NAIROBI, Kenya — Fears of further bloodshed led Kenya's election commission to postpone voting planned today in some opposition strongholds, citing safety concerns for its workers as deadly clashes continued between police and protesters.
It was the second voting delay in four out of Kenya's 47 counties, highlighting the bitter divisions and political uncertainty that intensified after Thursday's repeat presidential election, which was boycotted by supporters of opposition leader Raila Odinga. It was not clear when the voting will now take place.
At least six people have died in violence linked to the latest election, including a man who was shot and killed in the Nairobi slum of Kawangware as security forces moved to quell fighting between gangs from different ethnic groups late Friday, according to police.
Earlier in the day, stone-throwing protesters in Kawangware who support Odinga clashed with police who fired tear gas and water cannon. The rioters, some belonging to the Luhya and Luo ethnic groups, looted shops and set fire to a kiosk owned by an ethnic Kikuyu, according to witnesses. Kikuyu gangs with machetes then moved into the area and attacked the rioters. More fires were set and one man with a severe wound from a machete blow was seen on the ground, bleeding heavily.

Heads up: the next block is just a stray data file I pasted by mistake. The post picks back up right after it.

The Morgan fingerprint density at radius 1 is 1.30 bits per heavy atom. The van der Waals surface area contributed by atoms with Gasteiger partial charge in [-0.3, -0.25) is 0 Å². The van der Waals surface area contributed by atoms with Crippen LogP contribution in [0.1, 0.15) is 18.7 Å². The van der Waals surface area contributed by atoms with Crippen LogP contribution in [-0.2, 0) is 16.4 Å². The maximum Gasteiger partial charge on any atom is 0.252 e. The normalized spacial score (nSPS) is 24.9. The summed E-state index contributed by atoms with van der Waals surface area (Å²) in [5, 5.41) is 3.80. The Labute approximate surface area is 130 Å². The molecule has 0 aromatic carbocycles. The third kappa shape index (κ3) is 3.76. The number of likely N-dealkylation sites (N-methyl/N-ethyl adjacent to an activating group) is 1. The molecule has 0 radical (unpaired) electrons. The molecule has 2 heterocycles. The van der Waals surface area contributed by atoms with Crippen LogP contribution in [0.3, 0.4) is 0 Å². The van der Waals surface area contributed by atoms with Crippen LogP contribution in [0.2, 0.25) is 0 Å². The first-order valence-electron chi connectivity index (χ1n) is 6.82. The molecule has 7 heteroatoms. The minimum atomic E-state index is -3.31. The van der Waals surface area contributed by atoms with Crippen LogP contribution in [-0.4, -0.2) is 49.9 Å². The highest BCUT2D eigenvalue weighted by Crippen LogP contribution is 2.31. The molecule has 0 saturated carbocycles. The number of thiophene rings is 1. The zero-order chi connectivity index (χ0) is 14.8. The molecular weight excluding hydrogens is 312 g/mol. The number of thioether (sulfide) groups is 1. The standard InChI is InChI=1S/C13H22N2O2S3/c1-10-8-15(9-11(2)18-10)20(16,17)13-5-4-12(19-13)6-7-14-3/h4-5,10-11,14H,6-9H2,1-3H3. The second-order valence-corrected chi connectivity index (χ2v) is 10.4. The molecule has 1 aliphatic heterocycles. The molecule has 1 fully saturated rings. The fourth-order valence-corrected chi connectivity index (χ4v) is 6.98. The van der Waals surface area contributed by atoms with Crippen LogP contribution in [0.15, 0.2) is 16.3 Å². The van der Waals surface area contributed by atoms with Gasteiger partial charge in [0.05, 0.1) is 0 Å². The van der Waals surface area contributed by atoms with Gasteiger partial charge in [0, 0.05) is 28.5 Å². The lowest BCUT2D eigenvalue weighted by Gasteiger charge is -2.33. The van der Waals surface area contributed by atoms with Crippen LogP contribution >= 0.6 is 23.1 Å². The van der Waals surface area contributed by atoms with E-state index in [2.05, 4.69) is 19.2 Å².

"We are not celebrating this election!" one opposition supporter shouted as dozens of young men streamed by carrying sticks and stones.
Since Thursday, six police officers have been seriously injured in election violence and authorities have arrested 86 people, police said.
Many observers say Kenya's ethnic-based politics overshadow the promise of its democracy. President Uhuru Kenyatta, who got 54 percent of the vote in the Aug. 8 presidential election that was later nullified by the Supreme Court over irregularities, is from the Kikuyu community. Odinga, who got nearly 45 percent in the earlier election, is a Luo.
Odinga's legal challenge led to the nullification of the August vote. He then withdrew from the new election, saying the process was not credible because of the lack of electoral reforms.
Friday's announcement that voting will not occur in several opposition areas "until further notice" followed warnings from opposition leaders that they would not participate, fearing a police crackdown.
"This is our polling station here but we won't vote, come what may," said R. Samson Odhiambo, a resident of Kisumu, Kenya's third-largest city and an opposition stronghold.